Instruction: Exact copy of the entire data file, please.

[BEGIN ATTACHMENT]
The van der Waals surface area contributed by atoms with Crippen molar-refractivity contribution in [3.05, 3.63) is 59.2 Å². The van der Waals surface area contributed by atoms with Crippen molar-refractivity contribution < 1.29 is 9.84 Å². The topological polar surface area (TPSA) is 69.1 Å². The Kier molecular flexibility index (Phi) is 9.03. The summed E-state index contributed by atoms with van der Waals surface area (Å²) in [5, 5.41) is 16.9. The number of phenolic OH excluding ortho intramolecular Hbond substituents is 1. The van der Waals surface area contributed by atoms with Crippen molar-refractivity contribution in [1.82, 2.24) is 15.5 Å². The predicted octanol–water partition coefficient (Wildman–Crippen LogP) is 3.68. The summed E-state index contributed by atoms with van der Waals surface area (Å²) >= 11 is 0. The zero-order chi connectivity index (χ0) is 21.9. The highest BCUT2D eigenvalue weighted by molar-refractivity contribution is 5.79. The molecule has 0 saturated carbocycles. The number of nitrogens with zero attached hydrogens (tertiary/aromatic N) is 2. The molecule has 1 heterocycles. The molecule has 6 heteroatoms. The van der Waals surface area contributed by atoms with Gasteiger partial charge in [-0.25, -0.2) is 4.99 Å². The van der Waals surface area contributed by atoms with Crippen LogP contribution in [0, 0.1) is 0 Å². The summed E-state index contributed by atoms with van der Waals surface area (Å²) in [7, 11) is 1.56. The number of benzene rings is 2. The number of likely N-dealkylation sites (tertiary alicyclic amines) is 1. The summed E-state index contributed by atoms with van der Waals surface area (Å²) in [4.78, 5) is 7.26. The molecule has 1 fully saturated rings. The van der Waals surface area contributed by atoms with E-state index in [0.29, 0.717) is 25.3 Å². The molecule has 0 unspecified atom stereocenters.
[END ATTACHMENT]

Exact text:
The van der Waals surface area contributed by atoms with Crippen molar-refractivity contribution in [3.05, 3.63) is 59.2 Å². The van der Waals surface area contributed by atoms with Crippen molar-refractivity contribution < 1.29 is 9.84 Å². The topological polar surface area (TPSA) is 69.1 Å². The Kier molecular flexibility index (Phi) is 9.03. The summed E-state index contributed by atoms with van der Waals surface area (Å²) in [5, 5.41) is 16.9. The number of phenolic OH excluding ortho intramolecular Hbond substituents is 1. The van der Waals surface area contributed by atoms with Crippen molar-refractivity contribution in [1.82, 2.24) is 15.5 Å². The predicted octanol–water partition coefficient (Wildman–Crippen LogP) is 3.68. The summed E-state index contributed by atoms with van der Waals surface area (Å²) >= 11 is 0. The zero-order chi connectivity index (χ0) is 21.9. The highest BCUT2D eigenvalue weighted by molar-refractivity contribution is 5.79. The molecule has 0 saturated carbocycles. The number of nitrogens with zero attached hydrogens (tertiary/aromatic N) is 2. The molecule has 1 heterocycles. The molecule has 6 heteroatoms. The van der Waals surface area contributed by atoms with Gasteiger partial charge in [-0.25, -0.2) is 4.99 Å². The van der Waals surface area contributed by atoms with Crippen LogP contribution in [0, 0.1) is 0 Å². The summed E-state index contributed by atoms with van der Waals surface area (Å²) in [7, 11) is 1.56. The number of benzene rings is 2. The number of likely N-dealkylation sites (tertiary alicyclic amines) is 1. The summed E-state index contributed by atoms with van der Waals surface area (Å²) in [4.78, 5) is 7.26. The molecule has 1 fully saturated rings. The van der Waals surface area contributed by atoms with E-state index in [0.29, 0.717) is 25.3 Å². The molecule has 0 unspecified atom stereocenters.